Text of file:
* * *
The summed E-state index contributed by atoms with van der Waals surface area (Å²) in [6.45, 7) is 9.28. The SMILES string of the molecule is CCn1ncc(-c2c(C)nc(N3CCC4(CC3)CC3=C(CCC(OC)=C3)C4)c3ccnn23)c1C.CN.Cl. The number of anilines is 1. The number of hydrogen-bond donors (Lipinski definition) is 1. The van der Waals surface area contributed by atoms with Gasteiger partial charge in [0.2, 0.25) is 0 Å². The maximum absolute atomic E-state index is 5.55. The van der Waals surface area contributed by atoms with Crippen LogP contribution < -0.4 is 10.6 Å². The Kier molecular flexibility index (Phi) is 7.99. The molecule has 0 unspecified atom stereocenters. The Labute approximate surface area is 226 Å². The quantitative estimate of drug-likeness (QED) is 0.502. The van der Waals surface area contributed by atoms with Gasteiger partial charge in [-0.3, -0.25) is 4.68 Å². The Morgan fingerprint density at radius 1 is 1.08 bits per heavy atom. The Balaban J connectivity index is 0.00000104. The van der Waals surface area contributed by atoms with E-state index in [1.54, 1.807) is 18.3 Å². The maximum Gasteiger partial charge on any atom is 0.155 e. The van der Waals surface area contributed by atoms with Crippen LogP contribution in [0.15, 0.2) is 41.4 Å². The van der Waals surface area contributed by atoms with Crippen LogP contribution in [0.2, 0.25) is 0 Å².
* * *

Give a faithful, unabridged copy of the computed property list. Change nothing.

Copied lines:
The summed E-state index contributed by atoms with van der Waals surface area (Å²) in [6.45, 7) is 9.28. The SMILES string of the molecule is CCn1ncc(-c2c(C)nc(N3CCC4(CC3)CC3=C(CCC(OC)=C3)C4)c3ccnn23)c1C.CN.Cl. The number of anilines is 1. The number of hydrogen-bond donors (Lipinski definition) is 1. The van der Waals surface area contributed by atoms with Gasteiger partial charge in [0.2, 0.25) is 0 Å². The maximum absolute atomic E-state index is 5.55. The van der Waals surface area contributed by atoms with Crippen LogP contribution < -0.4 is 10.6 Å². The Kier molecular flexibility index (Phi) is 7.99. The molecule has 0 unspecified atom stereocenters. The Labute approximate surface area is 226 Å². The quantitative estimate of drug-likeness (QED) is 0.502. The van der Waals surface area contributed by atoms with Gasteiger partial charge in [-0.3, -0.25) is 4.68 Å². The Morgan fingerprint density at radius 1 is 1.08 bits per heavy atom. The Balaban J connectivity index is 0.00000104. The van der Waals surface area contributed by atoms with E-state index in [1.54, 1.807) is 18.3 Å². The maximum Gasteiger partial charge on any atom is 0.155 e. The van der Waals surface area contributed by atoms with Crippen LogP contribution in [0.15, 0.2) is 41.4 Å². The van der Waals surface area contributed by atoms with Crippen LogP contribution in [0.2, 0.25) is 0 Å².